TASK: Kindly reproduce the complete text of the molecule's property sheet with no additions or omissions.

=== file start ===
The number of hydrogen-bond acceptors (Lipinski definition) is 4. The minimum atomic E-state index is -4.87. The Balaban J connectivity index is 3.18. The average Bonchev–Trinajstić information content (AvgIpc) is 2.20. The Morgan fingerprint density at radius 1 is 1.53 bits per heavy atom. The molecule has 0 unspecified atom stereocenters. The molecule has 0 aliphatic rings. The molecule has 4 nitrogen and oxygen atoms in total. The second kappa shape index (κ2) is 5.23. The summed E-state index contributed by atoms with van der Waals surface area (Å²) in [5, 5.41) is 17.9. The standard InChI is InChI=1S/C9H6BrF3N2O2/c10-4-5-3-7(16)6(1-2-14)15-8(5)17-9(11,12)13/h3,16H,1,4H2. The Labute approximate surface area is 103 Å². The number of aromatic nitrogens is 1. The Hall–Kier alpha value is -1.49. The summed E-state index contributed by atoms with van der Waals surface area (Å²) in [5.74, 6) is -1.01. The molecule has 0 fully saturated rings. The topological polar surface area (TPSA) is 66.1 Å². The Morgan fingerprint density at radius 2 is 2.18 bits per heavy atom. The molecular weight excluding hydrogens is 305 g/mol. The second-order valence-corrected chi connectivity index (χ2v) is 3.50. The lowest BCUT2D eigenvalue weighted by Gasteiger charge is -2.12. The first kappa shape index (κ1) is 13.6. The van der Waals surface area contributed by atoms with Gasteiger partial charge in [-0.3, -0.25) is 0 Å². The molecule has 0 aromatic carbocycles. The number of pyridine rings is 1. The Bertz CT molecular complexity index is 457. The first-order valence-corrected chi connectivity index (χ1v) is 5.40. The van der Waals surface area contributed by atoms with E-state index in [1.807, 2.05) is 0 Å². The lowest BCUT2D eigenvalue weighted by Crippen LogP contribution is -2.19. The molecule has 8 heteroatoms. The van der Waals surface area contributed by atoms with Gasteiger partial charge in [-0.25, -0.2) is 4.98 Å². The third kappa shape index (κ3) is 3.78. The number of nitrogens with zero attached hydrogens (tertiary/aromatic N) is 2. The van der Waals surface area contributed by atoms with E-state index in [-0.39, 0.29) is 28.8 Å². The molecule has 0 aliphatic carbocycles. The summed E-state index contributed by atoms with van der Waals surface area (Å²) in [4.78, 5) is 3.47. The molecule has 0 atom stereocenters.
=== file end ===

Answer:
The number of hydrogen-bond acceptors (Lipinski definition) is 4. The minimum atomic E-state index is -4.87. The Balaban J connectivity index is 3.18. The average Bonchev–Trinajstić information content (AvgIpc) is 2.20. The Morgan fingerprint density at radius 1 is 1.53 bits per heavy atom. The molecule has 0 unspecified atom stereocenters. The molecule has 0 aliphatic rings. The molecule has 4 nitrogen and oxygen atoms in total. The second kappa shape index (κ2) is 5.23. The summed E-state index contributed by atoms with van der Waals surface area (Å²) in [5, 5.41) is 17.9. The standard InChI is InChI=1S/C9H6BrF3N2O2/c10-4-5-3-7(16)6(1-2-14)15-8(5)17-9(11,12)13/h3,16H,1,4H2. The Labute approximate surface area is 103 Å². The number of aromatic nitrogens is 1. The Hall–Kier alpha value is -1.49. The summed E-state index contributed by atoms with van der Waals surface area (Å²) in [5.74, 6) is -1.01. The molecule has 0 fully saturated rings. The topological polar surface area (TPSA) is 66.1 Å². The Morgan fingerprint density at radius 2 is 2.18 bits per heavy atom. The molecular weight excluding hydrogens is 305 g/mol. The second-order valence-corrected chi connectivity index (χ2v) is 3.50. The lowest BCUT2D eigenvalue weighted by Gasteiger charge is -2.12. The first kappa shape index (κ1) is 13.6. The van der Waals surface area contributed by atoms with Gasteiger partial charge in [-0.3, -0.25) is 0 Å². The molecule has 0 aromatic carbocycles. The number of pyridine rings is 1. The Bertz CT molecular complexity index is 457. The first-order valence-corrected chi connectivity index (χ1v) is 5.40. The van der Waals surface area contributed by atoms with E-state index in [1.807, 2.05) is 0 Å². The lowest BCUT2D eigenvalue weighted by Crippen LogP contribution is -2.19. The molecule has 8 heteroatoms. The van der Waals surface area contributed by atoms with Gasteiger partial charge in [-0.25, -0.2) is 4.98 Å². The third kappa shape index (κ3) is 3.78. The number of nitrogens with zero attached hydrogens (tertiary/aromatic N) is 2. The van der Waals surface area contributed by atoms with E-state index in [-0.39, 0.29) is 28.8 Å². The molecule has 0 aliphatic carbocycles. The summed E-state index contributed by atoms with van der Waals surface area (Å²) in [4.78, 5) is 3.47. The molecule has 0 atom stereocenters.